It’s also not the first time the ultraconservative wing of the church was focused on the topic of abuse. Terry McKiernan, Barrett-Doyle’s partner at BishopAccountability, said some of the most aggressive reporting on the issue in the 1980s and early 1990s was by the Wanderer, a 151-year-old Catholic newspaper whose motto is “No one can be at the same time a sincere Catholic and a true Socialist.” Some of the earliest reporting on rumors of McCarrick’s behavior with seminarians in the early 2000s appeared on conservative blogs.

McKiernan said liberals and conservatives tend to focus on abusers who fall in their opposing ideological camps but that he feels it has been — until now — harder for orthodox Catholics to display leadership on the issue.

“Conservative Catholics didn’t want any activism that seemed to be counter to the power structures of the church, which they respected and felt had doctrinal valiance,” McKiernan said. “McCarrick gave them permission to be aggressive but still be thinking with the mind of the church.”

Some survivors and leaders at events in Baltimore said they see in 2018 a far greater level of interest in the topic of abuse among the typical churchgoing Catholic.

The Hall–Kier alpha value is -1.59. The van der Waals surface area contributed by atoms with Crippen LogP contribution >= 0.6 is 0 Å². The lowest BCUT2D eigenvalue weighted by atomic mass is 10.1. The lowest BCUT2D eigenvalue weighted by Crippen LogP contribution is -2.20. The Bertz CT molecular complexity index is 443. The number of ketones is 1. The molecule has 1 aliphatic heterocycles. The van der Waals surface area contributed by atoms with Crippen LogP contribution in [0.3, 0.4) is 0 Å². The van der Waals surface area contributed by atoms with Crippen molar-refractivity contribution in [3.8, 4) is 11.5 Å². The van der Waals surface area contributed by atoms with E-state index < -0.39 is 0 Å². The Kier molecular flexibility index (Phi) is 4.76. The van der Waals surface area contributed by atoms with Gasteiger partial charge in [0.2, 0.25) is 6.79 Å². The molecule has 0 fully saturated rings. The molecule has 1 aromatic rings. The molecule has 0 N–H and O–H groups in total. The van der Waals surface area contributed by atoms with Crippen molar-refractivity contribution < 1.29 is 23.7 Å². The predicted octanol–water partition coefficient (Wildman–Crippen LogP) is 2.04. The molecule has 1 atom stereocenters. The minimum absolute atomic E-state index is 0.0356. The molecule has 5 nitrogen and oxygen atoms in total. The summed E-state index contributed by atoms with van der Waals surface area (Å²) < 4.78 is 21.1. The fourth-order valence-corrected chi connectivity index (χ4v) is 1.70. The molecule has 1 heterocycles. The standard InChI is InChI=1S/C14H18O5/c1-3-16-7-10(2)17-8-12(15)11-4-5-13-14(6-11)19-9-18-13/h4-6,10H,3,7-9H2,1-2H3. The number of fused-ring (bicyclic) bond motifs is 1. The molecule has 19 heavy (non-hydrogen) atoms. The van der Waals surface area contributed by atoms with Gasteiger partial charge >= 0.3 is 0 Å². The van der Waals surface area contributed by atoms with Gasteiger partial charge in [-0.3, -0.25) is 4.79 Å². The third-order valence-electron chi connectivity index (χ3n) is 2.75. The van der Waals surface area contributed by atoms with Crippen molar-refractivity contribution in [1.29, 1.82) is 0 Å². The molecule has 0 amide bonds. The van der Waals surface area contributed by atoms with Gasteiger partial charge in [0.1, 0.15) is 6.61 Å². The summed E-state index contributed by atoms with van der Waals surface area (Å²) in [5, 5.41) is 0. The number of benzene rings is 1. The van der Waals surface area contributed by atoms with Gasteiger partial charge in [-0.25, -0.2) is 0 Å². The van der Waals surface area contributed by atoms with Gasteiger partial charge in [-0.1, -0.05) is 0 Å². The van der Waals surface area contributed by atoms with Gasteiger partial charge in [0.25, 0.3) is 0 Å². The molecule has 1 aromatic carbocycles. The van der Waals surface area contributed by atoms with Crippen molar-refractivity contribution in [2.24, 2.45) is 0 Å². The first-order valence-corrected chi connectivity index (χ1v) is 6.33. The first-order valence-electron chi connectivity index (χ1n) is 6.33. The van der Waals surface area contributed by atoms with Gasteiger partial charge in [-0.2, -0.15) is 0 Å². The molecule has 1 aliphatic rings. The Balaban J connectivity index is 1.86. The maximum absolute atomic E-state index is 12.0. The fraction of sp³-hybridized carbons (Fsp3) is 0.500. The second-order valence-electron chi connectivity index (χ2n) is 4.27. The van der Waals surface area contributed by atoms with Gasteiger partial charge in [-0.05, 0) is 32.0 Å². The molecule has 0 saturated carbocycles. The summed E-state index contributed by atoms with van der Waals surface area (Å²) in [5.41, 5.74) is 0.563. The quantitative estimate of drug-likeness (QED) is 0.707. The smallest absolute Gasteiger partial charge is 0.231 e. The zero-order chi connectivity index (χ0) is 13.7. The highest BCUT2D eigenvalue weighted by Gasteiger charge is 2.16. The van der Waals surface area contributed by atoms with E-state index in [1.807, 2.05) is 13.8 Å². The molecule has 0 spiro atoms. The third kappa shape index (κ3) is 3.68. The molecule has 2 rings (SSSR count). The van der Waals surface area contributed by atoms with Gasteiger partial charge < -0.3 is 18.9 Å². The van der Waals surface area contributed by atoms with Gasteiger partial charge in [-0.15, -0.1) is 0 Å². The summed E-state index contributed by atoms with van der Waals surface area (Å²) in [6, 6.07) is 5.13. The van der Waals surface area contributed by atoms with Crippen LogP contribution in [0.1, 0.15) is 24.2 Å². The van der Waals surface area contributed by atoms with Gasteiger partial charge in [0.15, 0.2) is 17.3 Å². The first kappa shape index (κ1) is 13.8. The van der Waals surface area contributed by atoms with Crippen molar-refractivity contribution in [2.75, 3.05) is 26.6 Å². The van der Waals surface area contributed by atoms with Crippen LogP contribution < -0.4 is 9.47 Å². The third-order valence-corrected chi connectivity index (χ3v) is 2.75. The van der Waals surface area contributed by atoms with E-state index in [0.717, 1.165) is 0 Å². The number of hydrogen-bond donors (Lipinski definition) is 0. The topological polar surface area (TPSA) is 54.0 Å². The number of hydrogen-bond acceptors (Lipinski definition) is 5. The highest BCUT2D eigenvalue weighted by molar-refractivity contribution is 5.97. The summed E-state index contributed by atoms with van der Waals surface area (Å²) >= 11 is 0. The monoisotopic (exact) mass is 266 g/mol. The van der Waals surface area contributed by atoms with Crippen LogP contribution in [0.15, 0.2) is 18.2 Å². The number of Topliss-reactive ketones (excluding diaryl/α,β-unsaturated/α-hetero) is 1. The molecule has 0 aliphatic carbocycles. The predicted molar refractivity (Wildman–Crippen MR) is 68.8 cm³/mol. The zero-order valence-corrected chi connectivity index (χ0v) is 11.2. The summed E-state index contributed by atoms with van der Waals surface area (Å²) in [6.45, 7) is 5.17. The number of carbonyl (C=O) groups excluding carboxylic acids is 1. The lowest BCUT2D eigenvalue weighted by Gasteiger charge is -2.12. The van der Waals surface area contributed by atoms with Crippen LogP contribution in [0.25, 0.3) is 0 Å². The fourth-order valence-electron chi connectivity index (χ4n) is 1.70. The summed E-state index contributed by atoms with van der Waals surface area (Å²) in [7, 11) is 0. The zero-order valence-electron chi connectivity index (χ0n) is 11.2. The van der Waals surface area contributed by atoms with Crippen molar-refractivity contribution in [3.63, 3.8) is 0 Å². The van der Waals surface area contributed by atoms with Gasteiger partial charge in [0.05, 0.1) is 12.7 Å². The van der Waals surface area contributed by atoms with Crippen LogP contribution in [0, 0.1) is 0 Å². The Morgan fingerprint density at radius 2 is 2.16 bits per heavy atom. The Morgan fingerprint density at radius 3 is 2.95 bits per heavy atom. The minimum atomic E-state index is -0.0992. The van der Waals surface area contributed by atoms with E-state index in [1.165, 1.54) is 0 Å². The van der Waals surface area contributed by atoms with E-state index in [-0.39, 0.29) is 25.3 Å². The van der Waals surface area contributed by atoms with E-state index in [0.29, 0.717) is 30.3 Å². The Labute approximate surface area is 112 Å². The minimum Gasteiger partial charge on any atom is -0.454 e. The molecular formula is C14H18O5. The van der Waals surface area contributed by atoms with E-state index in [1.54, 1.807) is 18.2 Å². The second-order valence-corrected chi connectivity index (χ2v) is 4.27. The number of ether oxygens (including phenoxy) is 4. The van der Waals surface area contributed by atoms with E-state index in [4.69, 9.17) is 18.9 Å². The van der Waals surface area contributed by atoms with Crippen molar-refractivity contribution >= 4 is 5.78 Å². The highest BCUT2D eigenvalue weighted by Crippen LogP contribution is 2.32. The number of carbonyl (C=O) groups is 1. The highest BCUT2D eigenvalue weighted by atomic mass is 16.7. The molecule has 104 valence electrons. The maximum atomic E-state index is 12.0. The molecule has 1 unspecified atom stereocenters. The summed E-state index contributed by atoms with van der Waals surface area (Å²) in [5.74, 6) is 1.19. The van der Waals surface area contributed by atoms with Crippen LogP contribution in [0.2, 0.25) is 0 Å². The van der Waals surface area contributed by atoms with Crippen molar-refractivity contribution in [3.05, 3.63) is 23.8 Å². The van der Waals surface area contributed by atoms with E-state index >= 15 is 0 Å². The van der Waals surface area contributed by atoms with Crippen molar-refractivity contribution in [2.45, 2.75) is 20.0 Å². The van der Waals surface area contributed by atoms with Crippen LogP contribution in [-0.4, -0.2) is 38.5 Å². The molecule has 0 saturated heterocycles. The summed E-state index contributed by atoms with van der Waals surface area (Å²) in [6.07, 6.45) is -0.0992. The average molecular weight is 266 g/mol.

“What I’m seeing for the first time is we have Catholics joining us in droves. I have Catholic groups saying: ‘What can we do for survivors?’ ” Ianni said. While there was huge publicity in the early 2000s around the Boston crisis, the interest seemed to come and then go, as faithful Catholics believed the leadership that the problem was all cleaned up.

Then came Chile. And Ireland. And the grand jury reports in Pennsylvania And Buffalo. And McCarrick. And more than a dozen state investigations into clergy sex abuse.

Ianni said lay Catholics may be “realizing they are the church. Maybe for the first time, they’re finding their voices.”

Shaun Dougherty, a survivor originally from Johnstown, Pa., stood Monday with a sign outside the Baltimore Marriott. He said he believes it is now more comfortable for victims and advocates who speak out, but that’s not enough.

“We see so many tragedies today — Parkland, Las Vegas,” he said, citing recent mass shootings. “And people poured into the streets and marched for reforms. In Pennsylvania, we had wall-to-wall media coverage [of the grand jury report], and we couldn’t even pack the [state] Capitol for reforms. The fact that parishioner support is not there is very hard to take.”

Dougherty said the focus on celibacy or homosexuality as the solution is a distractions to the movement. “The Roman Catholic bishops have a serious problem with child molestation, and they are conferencing here to figure out how to get away with it,” he said. “A lot of this other stuff bogs it down.”

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The Conservative Resistance Inside the Vatican

Some Catholic leaders are using the sex abuse crisis to unseat Pope Francis.

By Kaya Oakes